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'Billboard' to rank top cell phone tunes
Music tracking magazine plans to list the most popular tunes in its Nov. 6 issue.
October 28, 2004: 7:20 PM EDT

NEW YORK (CNN/Money) - Cell phone users will soon be able to find out how popular their ringtones are as Billboard magazine begins ranking the customized mobile phone tunes.

The music magazine has been tracking top CD and record sales for decades.

The magazine said earlier this week that a new chart, known as the "Billboard Hot Ringtones Chart," will make its debut in the Nov. 6 issue as part of a new Digital Entertainment special section. It estimated cell phone ring tone sales at about $3 billion worldwide.

And similar to Billboard's charts for tracking CD and record sales, the new chart will reflect the "Top 20" polyphonic ringtone sales for each week, including song title, artist, previous week's position and number of weeks on the chart, the magazine said.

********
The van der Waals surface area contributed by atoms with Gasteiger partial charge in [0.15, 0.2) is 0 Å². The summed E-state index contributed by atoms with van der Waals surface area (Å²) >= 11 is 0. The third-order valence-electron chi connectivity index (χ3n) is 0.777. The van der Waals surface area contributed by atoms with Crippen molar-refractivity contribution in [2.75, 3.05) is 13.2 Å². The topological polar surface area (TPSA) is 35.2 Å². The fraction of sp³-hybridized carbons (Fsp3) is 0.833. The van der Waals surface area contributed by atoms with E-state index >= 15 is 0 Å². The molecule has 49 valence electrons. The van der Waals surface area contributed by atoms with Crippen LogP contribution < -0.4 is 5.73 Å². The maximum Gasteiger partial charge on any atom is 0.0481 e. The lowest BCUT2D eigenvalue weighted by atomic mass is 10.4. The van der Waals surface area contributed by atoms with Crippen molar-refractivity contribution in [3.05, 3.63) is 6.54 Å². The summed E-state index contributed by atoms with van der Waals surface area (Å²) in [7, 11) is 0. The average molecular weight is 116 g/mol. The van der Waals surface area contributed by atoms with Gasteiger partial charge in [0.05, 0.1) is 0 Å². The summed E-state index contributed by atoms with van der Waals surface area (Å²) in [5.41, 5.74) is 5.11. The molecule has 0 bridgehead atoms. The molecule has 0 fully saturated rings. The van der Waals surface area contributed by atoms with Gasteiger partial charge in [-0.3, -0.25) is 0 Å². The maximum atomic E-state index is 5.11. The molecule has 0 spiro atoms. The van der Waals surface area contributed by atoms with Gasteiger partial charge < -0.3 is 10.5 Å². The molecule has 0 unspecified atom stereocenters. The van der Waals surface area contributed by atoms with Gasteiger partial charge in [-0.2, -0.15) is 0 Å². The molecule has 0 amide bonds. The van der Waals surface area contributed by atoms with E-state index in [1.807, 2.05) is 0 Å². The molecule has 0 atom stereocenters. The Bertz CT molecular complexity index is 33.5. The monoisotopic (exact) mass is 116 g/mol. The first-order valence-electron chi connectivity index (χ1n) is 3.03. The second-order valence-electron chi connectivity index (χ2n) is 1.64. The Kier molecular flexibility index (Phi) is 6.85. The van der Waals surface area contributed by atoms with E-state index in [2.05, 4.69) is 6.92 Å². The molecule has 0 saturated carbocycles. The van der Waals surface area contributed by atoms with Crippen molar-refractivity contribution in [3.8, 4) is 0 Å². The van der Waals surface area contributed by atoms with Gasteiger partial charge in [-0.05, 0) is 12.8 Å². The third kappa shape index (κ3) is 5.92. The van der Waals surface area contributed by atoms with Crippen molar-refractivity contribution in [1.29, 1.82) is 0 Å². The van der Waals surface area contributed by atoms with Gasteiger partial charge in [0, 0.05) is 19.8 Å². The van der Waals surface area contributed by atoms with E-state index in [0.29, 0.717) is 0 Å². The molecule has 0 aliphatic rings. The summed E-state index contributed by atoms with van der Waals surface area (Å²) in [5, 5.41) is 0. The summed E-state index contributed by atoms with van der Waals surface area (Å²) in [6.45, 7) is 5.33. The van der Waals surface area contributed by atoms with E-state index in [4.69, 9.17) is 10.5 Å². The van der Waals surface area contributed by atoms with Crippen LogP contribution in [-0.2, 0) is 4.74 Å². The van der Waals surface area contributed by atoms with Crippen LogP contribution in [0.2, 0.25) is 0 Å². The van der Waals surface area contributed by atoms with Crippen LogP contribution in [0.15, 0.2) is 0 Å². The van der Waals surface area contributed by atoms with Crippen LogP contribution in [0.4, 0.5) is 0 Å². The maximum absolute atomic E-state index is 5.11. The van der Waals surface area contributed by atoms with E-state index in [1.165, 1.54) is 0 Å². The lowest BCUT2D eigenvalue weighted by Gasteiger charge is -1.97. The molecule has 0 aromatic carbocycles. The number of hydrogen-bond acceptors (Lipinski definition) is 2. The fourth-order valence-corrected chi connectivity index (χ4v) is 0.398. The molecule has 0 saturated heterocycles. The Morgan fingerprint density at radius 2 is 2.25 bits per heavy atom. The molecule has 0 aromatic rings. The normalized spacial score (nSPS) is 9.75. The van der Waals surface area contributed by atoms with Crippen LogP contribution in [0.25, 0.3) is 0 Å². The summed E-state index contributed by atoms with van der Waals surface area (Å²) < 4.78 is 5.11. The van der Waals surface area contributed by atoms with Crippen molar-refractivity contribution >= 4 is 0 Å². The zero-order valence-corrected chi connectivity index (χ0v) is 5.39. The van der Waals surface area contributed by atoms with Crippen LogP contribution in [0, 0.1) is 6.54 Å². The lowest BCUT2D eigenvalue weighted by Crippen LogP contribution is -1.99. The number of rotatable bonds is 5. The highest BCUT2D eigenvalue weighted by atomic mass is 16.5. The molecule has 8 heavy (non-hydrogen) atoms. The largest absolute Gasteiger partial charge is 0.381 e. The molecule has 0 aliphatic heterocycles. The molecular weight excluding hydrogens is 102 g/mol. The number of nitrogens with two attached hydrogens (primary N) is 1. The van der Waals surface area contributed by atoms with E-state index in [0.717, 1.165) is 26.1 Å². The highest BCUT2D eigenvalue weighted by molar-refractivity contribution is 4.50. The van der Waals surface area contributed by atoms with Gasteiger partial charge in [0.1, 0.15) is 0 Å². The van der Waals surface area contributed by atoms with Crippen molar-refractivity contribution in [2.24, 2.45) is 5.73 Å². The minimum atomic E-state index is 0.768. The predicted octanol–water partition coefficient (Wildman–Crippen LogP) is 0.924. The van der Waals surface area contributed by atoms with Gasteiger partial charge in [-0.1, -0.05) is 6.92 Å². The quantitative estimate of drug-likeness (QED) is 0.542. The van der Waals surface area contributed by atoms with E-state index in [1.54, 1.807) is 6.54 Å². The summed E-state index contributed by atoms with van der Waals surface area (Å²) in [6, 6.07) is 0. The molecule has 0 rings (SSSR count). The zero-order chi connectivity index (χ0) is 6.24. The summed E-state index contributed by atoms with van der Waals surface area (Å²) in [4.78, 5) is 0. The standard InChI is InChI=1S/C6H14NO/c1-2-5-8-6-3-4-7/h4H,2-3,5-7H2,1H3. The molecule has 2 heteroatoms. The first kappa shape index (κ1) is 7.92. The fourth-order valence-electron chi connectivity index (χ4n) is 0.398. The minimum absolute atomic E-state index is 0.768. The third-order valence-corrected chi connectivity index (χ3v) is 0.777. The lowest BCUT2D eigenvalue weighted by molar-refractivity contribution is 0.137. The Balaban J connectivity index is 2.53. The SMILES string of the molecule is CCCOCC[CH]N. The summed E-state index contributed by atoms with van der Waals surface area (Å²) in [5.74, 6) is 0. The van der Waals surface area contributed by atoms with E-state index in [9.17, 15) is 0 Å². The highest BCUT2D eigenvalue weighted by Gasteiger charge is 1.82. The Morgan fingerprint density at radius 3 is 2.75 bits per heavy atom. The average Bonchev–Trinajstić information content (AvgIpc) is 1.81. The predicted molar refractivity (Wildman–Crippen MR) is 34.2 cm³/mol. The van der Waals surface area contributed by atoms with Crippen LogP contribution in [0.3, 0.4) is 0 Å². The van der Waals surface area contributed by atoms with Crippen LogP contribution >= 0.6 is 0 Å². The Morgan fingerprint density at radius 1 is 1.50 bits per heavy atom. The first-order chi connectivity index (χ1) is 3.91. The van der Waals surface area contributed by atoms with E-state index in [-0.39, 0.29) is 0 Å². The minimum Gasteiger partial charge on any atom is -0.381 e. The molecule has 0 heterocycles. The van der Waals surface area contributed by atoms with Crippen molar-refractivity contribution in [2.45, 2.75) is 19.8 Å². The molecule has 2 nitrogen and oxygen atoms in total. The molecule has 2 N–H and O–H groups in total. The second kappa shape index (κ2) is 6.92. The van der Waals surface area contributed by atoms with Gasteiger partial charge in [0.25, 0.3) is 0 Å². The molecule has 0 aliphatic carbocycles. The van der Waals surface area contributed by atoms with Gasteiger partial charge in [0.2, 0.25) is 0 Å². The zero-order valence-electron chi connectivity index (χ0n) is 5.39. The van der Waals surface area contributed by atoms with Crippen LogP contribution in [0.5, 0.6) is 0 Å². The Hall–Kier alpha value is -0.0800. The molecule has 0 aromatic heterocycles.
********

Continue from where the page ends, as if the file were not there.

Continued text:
Billboard said the sales data will be compiled from ringtone distributors and wireless carriers representing more than 90 percent of the market, including Infospace Mobile, AG Interactive and Dwango Wireless.

The publication also said the "Hot Ringtones" chart is endorsed by the Wireless Association and the Mobile Entertainment Forum.

The mobile entertainment market, mostly for cell phone ringtones, is estimated at about $300 million annually in the United States, said Geoff Mayfield, director of charts at Billboard, who cited the number from mobile market research firm Consect.

The global market is worth about $3.1 billion, he added.

Mayfield said the industry could potentially generate plenty of revenue for music labels as more customers adapt to downloading popular music to their cell phones.

The "Hot Ringtones" chart will be compiled on a weekly basis, and Billboard's Mayfield told CNN/Money that Alicia Keys and Usher's 'My Boo' has scored the first No. 1 spot on the new chart this week.

The duet also took the stop spot on Billboard's singles chart. But Mayfield said the song was downloaded 97,000 times by cell phone users, more than three times downloaded on music sites such as Apple Inc.'s iTunes.  Top of page

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